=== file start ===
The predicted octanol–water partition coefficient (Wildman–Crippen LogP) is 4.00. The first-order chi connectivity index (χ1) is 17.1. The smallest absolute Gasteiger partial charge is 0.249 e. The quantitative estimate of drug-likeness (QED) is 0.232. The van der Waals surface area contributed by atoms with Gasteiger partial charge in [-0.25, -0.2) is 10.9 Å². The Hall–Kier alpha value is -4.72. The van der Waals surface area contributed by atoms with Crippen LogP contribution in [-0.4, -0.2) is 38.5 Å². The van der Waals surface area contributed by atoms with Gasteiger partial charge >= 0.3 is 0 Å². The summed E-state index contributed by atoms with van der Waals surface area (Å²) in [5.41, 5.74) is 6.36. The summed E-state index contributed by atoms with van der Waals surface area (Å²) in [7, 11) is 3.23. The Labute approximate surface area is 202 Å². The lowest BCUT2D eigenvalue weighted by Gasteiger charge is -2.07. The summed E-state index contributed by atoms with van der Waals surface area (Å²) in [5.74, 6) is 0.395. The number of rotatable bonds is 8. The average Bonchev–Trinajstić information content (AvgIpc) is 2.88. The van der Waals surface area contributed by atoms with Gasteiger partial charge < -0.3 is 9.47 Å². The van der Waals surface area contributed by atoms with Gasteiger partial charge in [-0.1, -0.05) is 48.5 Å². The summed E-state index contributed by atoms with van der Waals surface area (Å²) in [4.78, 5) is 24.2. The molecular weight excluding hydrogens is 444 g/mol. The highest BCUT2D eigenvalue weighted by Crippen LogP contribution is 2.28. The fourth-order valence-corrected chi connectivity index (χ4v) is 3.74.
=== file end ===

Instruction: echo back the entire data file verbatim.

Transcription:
The predicted octanol–water partition coefficient (Wildman–Crippen LogP) is 4.00. The first-order chi connectivity index (χ1) is 17.1. The smallest absolute Gasteiger partial charge is 0.249 e. The quantitative estimate of drug-likeness (QED) is 0.232. The van der Waals surface area contributed by atoms with Gasteiger partial charge in [-0.25, -0.2) is 10.9 Å². The Hall–Kier alpha value is -4.72. The van der Waals surface area contributed by atoms with Crippen LogP contribution in [-0.4, -0.2) is 38.5 Å². The van der Waals surface area contributed by atoms with Gasteiger partial charge >= 0.3 is 0 Å². The summed E-state index contributed by atoms with van der Waals surface area (Å²) in [5.41, 5.74) is 6.36. The summed E-state index contributed by atoms with van der Waals surface area (Å²) in [7, 11) is 3.23. The Labute approximate surface area is 202 Å². The lowest BCUT2D eigenvalue weighted by Gasteiger charge is -2.07. The summed E-state index contributed by atoms with van der Waals surface area (Å²) in [5.74, 6) is 0.395. The number of rotatable bonds is 8. The average Bonchev–Trinajstić information content (AvgIpc) is 2.88. The van der Waals surface area contributed by atoms with Gasteiger partial charge < -0.3 is 9.47 Å². The van der Waals surface area contributed by atoms with Gasteiger partial charge in [-0.1, -0.05) is 48.5 Å². The summed E-state index contributed by atoms with van der Waals surface area (Å²) in [4.78, 5) is 24.2. The molecular weight excluding hydrogens is 444 g/mol. The highest BCUT2D eigenvalue weighted by Crippen LogP contribution is 2.28. The fourth-order valence-corrected chi connectivity index (χ4v) is 3.74.